University of Pennsylvania Working Paper, January 2017

Abstract:
The 2016 presidential election illustrated the growing role that micro-blogging sites such as Twitter play in electoral politics. In this paper we report an analysis of a unique dataset that characterizes how the substantive and affective content of Tweets evolved during the course of three pivotal Republican Primary debates leading up to the 2016 Presidential election. We find that as the debates progressed Tweets provided an increasingly backward-looking account of the debates, as original content gradually gave way to retweets of the most popular earlier posts. Moreover, whereas during the debate Tweets focused on a mix of substantive topics, the Tweets that had the longest staying power after the debates were those that focused on the more sensationalist news events, often through pictures and videos. As such, a user coming to Twitter after the debate was over would have encountered a different topical and emotional landscape than one who had been following the site in real-time, one more closely resembling a tabloid than a substantive discussion forum. We explore the potential implications of the findings for the role that micro-blogging sites may have on shaping voter opinion in elections.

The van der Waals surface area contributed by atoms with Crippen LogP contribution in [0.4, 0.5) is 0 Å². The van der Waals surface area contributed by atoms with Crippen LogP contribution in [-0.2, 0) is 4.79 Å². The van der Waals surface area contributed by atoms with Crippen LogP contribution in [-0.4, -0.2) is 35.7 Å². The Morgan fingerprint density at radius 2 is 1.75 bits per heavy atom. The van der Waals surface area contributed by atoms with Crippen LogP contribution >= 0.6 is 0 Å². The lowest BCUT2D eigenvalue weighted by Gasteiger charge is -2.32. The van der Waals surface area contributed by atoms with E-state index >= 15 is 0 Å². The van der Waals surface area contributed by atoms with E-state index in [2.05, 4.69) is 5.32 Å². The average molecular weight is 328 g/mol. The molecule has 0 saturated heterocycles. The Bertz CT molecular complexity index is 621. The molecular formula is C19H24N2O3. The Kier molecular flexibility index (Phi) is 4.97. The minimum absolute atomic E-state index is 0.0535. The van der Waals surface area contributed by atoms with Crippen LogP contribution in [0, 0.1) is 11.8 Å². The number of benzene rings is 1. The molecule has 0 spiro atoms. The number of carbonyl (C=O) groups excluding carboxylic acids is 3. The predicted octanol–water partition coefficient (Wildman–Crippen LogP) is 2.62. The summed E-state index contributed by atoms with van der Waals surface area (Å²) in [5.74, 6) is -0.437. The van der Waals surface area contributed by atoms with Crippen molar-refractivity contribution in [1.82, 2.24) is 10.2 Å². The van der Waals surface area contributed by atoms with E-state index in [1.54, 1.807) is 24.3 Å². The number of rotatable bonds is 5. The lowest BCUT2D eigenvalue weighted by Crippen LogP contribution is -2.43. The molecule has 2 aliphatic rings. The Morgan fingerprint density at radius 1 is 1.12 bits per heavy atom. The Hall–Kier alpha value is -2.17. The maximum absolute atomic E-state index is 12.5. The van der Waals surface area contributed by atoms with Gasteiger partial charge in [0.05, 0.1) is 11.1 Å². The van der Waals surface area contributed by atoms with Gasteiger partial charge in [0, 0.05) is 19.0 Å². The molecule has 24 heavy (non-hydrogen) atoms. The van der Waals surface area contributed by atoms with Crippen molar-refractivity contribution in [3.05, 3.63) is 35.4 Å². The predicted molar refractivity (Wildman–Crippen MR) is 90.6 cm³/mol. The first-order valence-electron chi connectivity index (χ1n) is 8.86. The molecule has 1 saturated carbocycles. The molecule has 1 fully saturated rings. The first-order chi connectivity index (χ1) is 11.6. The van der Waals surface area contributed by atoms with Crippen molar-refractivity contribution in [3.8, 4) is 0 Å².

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Role models revisited: Youth, novelty, and the impact of female candidates

Christina Wolbrecht & David Campbell

Politics, Groups, and Identities, forthcoming

Abstract: